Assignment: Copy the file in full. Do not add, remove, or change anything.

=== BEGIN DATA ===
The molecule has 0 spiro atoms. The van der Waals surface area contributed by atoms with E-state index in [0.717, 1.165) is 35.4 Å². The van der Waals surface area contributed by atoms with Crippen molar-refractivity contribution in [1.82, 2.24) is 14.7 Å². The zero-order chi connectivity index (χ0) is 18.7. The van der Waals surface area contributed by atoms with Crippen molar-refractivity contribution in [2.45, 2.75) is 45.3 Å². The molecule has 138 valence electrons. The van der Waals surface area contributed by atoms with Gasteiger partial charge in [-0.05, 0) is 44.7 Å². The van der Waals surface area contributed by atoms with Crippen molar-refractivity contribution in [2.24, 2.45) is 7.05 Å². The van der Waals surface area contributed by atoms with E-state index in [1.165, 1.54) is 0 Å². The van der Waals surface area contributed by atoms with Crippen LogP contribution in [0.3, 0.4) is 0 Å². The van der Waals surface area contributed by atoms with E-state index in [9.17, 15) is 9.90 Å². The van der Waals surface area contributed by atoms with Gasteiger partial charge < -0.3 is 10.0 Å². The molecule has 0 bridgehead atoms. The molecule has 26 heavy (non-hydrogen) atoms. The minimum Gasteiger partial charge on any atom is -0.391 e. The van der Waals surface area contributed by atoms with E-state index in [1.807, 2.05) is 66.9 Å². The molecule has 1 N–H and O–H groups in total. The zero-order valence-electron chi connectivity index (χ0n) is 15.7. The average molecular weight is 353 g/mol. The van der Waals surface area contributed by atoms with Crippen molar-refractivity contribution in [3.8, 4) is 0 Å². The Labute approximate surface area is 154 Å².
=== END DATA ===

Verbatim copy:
The molecule has 0 spiro atoms. The van der Waals surface area contributed by atoms with E-state index in [0.717, 1.165) is 35.4 Å². The van der Waals surface area contributed by atoms with Crippen molar-refractivity contribution in [1.82, 2.24) is 14.7 Å². The zero-order chi connectivity index (χ0) is 18.7. The van der Waals surface area contributed by atoms with Crippen molar-refractivity contribution in [2.45, 2.75) is 45.3 Å². The molecule has 138 valence electrons. The van der Waals surface area contributed by atoms with Gasteiger partial charge in [-0.05, 0) is 44.7 Å². The van der Waals surface area contributed by atoms with Crippen molar-refractivity contribution in [2.24, 2.45) is 7.05 Å². The van der Waals surface area contributed by atoms with E-state index in [1.165, 1.54) is 0 Å². The van der Waals surface area contributed by atoms with Crippen LogP contribution in [0.3, 0.4) is 0 Å². The van der Waals surface area contributed by atoms with E-state index in [9.17, 15) is 9.90 Å². The van der Waals surface area contributed by atoms with Gasteiger partial charge < -0.3 is 10.0 Å². The molecule has 0 bridgehead atoms. The molecule has 26 heavy (non-hydrogen) atoms. The minimum Gasteiger partial charge on any atom is -0.391 e. The van der Waals surface area contributed by atoms with E-state index in [1.807, 2.05) is 66.9 Å². The molecule has 1 N–H and O–H groups in total. The zero-order valence-electron chi connectivity index (χ0n) is 15.7. The average molecular weight is 353 g/mol. The van der Waals surface area contributed by atoms with Crippen molar-refractivity contribution in [3.8, 4) is 0 Å². The Labute approximate surface area is 154 Å².